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a tangent to the exterior rail, by which it is continually in^ danger of being thrown off the track.
To counteract the influence of centrifugal force, it will be necessary to raise the exterior one, by which means the centre of gravity of the carriage is made to tend in-ward. By this means it is not only the safety of the car-. riage or train is secured, but the rubbing of the flanges of the wheels against the rails prevented. This contrivance is adopted by some, while others prefer to have the rims or edges of the wheels made slightly conical, the diameter within the tracks being greater than those without it.
A curve on a road does not matter much provided the ground is level, whatever, both abrupt curves and slopes, should, if possible, be avoided.
All curves should be on level ground; and have the straight rail slightly elevated towards the curve, to prevent a sudden shock.
On a curved railway. The wheel on the exterior curve" passes over a greater distance in the same time than' that on the interior, by which the former is partly dragged.
To make both wheels go round their respective tracks, without either of them being in danger of dragging; let" us assume the space An (fig. 28,) between the tracks equal t, d the diameter of the wheel on the interior track, D the diameter of the wheel on the exterior track, and O the centre of the curves AB and nm. It is evident the wheels must revolve an equal number of times on their respective rails, it is plain that the circumferences of the wheels must be to each other as the circumference of the rails upon which they run; but the circumferences of the wheels and rails are as their diameters; consequently, putting_no=r, and Ao=R, d: D::r:R=(r+t.) Hence D=dx().
TUNNELS, VIADUCTS, AND AQUEDUCTS.
1.-When a hill, town, river, canal, or other obstacle presents itself, so as to make it necessary to form an under-ground passage, the communication or passage is called a tunnel. The work is generally tedious and expensive; the character of its construction will depend on the nature of its soil. Among the works of this kind may be mentioned, the canal tunnel between Manchester and Hundersfield, the length of which is over three miles, and is 660 feet below the surface; the railway tunnel under Liverpool; and the road Tunnel under the Thames, which is the most stupendous work of the kind as yet attempted. This great undertaking is 38 feet in width, and in the style of double arcade.
Before commencing the excavation, a profile of the ground must accurately be made, along the central line of the tunnel. This profile must be carefully laid out on the ground by the level, or some other instrument, and pegs placed in the ground along the line, at equal intervals apart. The next thing to be done is, to find the position of the working shafts, which are vertical pits, sunk above the crown of the tunnel, through which the excavations are taken off, and also those of smaller shafts called air-shafts, which supply the tunnel with fresh air. In some soil it is not safe to sink shafts over the crown of the arch; it is recommended in such to sink them 10 or 14 feet outside the piers of the arch. The position of the shafts must depend on the nature of the soil. The height and width of the tunnel must depend on the dimensions of the carriages or boats destined to pass through it.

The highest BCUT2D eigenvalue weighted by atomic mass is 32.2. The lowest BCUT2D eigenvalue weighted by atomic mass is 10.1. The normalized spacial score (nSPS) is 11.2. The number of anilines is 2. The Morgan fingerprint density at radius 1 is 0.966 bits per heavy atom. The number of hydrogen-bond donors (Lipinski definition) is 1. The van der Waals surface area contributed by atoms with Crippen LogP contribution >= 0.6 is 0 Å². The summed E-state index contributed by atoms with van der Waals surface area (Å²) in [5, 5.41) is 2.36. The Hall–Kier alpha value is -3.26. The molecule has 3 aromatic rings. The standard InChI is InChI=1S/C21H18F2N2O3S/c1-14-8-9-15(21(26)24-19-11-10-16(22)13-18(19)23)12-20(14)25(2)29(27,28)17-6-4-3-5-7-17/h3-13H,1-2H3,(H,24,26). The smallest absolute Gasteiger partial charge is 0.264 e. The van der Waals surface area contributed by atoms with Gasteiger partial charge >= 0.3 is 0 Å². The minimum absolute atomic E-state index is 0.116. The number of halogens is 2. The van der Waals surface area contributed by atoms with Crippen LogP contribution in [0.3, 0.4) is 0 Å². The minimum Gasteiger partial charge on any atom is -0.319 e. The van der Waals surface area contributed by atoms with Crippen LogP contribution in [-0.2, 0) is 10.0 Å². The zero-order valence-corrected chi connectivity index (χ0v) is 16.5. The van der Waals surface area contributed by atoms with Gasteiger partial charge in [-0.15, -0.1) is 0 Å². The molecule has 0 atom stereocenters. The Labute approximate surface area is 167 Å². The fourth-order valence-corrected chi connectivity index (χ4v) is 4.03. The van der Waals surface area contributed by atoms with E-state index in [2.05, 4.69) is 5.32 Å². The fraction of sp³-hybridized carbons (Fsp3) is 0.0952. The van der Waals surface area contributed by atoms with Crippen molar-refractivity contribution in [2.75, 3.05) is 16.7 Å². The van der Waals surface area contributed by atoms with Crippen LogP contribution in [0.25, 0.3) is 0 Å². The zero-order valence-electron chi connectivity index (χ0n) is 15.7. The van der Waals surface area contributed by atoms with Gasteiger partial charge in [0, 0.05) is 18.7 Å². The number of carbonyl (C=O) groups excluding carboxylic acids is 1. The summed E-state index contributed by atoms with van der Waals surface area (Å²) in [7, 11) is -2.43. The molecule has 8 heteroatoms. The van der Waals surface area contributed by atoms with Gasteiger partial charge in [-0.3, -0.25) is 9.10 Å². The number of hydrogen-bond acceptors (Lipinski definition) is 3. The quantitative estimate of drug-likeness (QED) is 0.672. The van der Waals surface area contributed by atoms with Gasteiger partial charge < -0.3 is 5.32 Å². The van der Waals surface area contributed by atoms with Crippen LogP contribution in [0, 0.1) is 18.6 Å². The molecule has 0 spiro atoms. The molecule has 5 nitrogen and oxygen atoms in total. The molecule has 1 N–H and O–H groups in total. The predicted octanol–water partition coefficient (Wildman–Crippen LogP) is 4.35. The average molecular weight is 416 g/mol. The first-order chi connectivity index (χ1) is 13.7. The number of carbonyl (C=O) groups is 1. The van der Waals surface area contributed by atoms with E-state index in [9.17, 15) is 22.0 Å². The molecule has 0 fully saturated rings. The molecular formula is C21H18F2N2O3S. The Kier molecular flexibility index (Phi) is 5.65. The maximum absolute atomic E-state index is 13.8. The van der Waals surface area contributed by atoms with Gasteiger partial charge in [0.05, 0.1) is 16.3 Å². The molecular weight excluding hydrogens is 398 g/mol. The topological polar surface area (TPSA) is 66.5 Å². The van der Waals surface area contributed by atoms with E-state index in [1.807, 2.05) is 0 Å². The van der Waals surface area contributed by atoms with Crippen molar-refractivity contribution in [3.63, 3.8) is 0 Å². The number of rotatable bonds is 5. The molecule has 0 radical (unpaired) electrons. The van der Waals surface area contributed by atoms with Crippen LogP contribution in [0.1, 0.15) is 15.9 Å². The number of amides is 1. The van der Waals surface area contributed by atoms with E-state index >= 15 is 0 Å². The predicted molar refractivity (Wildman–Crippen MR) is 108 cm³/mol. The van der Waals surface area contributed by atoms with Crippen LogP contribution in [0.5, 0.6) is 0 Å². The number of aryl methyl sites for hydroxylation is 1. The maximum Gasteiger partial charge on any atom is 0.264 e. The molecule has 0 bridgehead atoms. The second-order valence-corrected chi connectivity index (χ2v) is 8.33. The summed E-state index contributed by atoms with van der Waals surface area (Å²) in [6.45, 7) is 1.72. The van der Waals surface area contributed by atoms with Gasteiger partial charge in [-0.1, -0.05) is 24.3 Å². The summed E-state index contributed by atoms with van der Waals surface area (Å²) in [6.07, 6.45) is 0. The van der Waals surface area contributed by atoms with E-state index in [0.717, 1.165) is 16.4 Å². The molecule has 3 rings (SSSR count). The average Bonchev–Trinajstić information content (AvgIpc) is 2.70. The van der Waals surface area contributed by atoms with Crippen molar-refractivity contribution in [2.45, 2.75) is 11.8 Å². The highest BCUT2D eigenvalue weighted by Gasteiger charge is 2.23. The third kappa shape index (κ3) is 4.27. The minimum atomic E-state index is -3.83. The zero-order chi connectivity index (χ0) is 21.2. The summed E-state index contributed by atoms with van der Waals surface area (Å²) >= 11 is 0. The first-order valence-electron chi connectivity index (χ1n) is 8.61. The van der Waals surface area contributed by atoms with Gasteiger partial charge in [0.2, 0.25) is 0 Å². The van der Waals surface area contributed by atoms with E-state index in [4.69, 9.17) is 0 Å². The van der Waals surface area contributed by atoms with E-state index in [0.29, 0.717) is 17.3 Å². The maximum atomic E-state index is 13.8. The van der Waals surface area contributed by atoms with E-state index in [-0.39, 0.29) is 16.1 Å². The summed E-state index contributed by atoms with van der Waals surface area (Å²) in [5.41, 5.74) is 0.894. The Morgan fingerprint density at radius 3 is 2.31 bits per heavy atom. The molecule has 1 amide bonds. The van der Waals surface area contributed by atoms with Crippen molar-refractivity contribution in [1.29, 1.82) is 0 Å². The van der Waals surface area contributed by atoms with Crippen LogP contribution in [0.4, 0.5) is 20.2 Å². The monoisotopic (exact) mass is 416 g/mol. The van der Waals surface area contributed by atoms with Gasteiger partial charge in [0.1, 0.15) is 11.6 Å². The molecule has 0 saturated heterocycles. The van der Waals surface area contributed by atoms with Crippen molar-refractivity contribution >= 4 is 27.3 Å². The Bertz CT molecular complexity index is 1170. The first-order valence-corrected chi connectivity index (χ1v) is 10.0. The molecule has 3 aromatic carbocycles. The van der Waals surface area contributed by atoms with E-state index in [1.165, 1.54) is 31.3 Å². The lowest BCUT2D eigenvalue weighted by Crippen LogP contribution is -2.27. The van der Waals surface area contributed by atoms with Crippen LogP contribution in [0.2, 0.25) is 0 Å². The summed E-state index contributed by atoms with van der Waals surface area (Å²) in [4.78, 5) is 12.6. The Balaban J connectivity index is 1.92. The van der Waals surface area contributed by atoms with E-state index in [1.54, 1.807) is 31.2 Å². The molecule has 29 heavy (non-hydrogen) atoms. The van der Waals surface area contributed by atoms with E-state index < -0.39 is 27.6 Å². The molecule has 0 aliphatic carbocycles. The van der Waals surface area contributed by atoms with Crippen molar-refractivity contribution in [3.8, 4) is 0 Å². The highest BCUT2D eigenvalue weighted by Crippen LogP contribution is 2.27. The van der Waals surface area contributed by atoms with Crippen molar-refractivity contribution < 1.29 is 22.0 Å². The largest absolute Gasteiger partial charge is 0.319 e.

The excavations are now commenced by sinking the shafts to proper level; and cutting away the two faces at the entrance of the tunnel. If firm not to require arching, the shafts are sunk over the crown to the depth of 6 or 9 feet below it; a small excavation termed a heading, is driven from the bottom of each shaft to connect them, and to form a communication through the whole line for carrying out the soil, but if the soil requires to be arched, it is not safe to sink the shafts over the crown. In this case the shafts are sunk outside, to a level with the springing lines of the arch, and cross heading is driven from them to the positions of the piers; and from these points a heading is driven in the directions of each pier, sunk to the bottom of the foundations. When these headings are of sufficient dimensions, the mason-work is commenced, and carried up to the springing of the arch. Also, cross headings 6 or 7 feet wide, are driven between the piers, upon which centres are set up for turning the arches. Now the masonry and excavations are carried on from both ends until the arch is completed,